Manufacturers of herbal remedies and dietary supplements do not need Food and Drug Administration (FDA) approval to sell their products. These products can affect the body’s chemistry, and they have the potential to produce side effects that may be harmful. There have been several reported cases of serious and even lethal side effects from herbal products. You should always check with your health care provider or pharmacist before using any herbal remedies or dietary supplements.
Riboflavin (Vitamin B2)
In high doses of up to 400 mg (which is 200 times the recommended dietary allowance), vitamin B2 may help prevent migraine headaches. Vitamin B2 is generally safe. Some people taking high doses may experience diarrhea. Excess vitamin B2 is passed out through the urine. Further studies are recommended to look at the effects. Always check with your health care provider or pharmacist before using any herbal remedies or dietary supplements.
Magnesium helps relax blood vessels. Some patients report that magnesium supplements provide some migraine relief. The average dose is 200-500 mg a day. In high or excessive doses, magnesium can cause serious toxic reactions. Always check with your health care provider or pharmacist before using any herbal remedies or dietary supplements.
Fish oil has been found to be helpful for people who suffer from migraines. Fish oil contains omega-3 fatty acids; these have anti-inflammatory and nerve-protecting properties. Omega-3 fatty acids can be found in oily fish, such as salmon, mackerel, trout, herring, scallops, oysters, clams and sardines. They can also be obtained in over-the-counter supplements of specific omega-3 compounds (DHA-EPA). General doses: 15-20 grams of fish oil (30% EPA) a day; 2 ounces of fish per day; or two 8-ounce fish meals a week. Always check with your health care provider or pharmacist before using any herbal remedies or dietary supplements.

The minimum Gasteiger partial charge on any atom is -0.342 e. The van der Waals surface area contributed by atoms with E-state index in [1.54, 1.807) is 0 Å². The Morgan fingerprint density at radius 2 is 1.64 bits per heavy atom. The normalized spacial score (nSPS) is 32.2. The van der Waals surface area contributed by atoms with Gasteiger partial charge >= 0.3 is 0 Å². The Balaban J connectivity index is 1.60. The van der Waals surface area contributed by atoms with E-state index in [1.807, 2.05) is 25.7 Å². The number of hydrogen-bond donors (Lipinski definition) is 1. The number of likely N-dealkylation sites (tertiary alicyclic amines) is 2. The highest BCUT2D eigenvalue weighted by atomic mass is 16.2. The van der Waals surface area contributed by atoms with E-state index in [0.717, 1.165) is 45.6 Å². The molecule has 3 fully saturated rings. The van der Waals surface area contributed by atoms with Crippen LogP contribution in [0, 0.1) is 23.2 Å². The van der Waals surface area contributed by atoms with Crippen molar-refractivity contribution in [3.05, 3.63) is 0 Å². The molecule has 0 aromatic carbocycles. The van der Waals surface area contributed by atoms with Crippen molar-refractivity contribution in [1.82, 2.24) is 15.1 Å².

Ginger may help decrease migraine headache pain and the frequency of migraines. Ginger may be used by children safely; it has no side effects and can be eaten in powder or fresh form, as long as quantities are not excessive. Do not exceed 1 gram of dried ginger or two cups of ginger tea. Ginger is also effective for relieving nausea. Always check with your health care provider or pharmacist before using any herbal remedies or dietary supplements.
Butterbur is a perennial shrub found throughout Europe and in parts of Asia and North America. Research suggests it can help prevent migraine headaches in some people. Limit use to commercially available products that are free of pyrrolizidine alkaloids, which are generally believed to be well-tolerated. Long-term safety (beyond 12-16 weeks of use) is not well studied. Use caution if a patient has a known allergy/hypersensitivity to Petasites hybridus or other plants from the Asteraceae/Compositae family, including ragweed, marigolds, daisies and chrysanthemums.
Feverfew is an herb that has been traditionally used to treat fevers, although this effect has not been well studied. Feverfew is most commonly taken by mouth to prevent migraine headache. Feverfew might cause allergic reactions in people allergic to chrysanthemums, daisies, marigolds or other members of the Compositae family, including ragweed. There are multiple reports of allergic skin rashes after contact with feverfew. Tests suggest that feverfew affects blood platelets and, in theory, might increase the risk of bleeding.
National Headache Foundation
Information on headaches and migraines.
American Headache Society
Includes information on migraines, diary cards, nonpharmacological management, and trigger avoidance.
American Academy of Neurology (AAN)
Information on neurologic disorders from various sources.
National Institute of Neurological Disorders and Stroke
Health information on various neurological disorders.
Find clinical trials and research.
This information is for educational purposes only. It is not intended to replace the advice of your health care providers. If you have any questions, talk with your doctor or others on your health care team.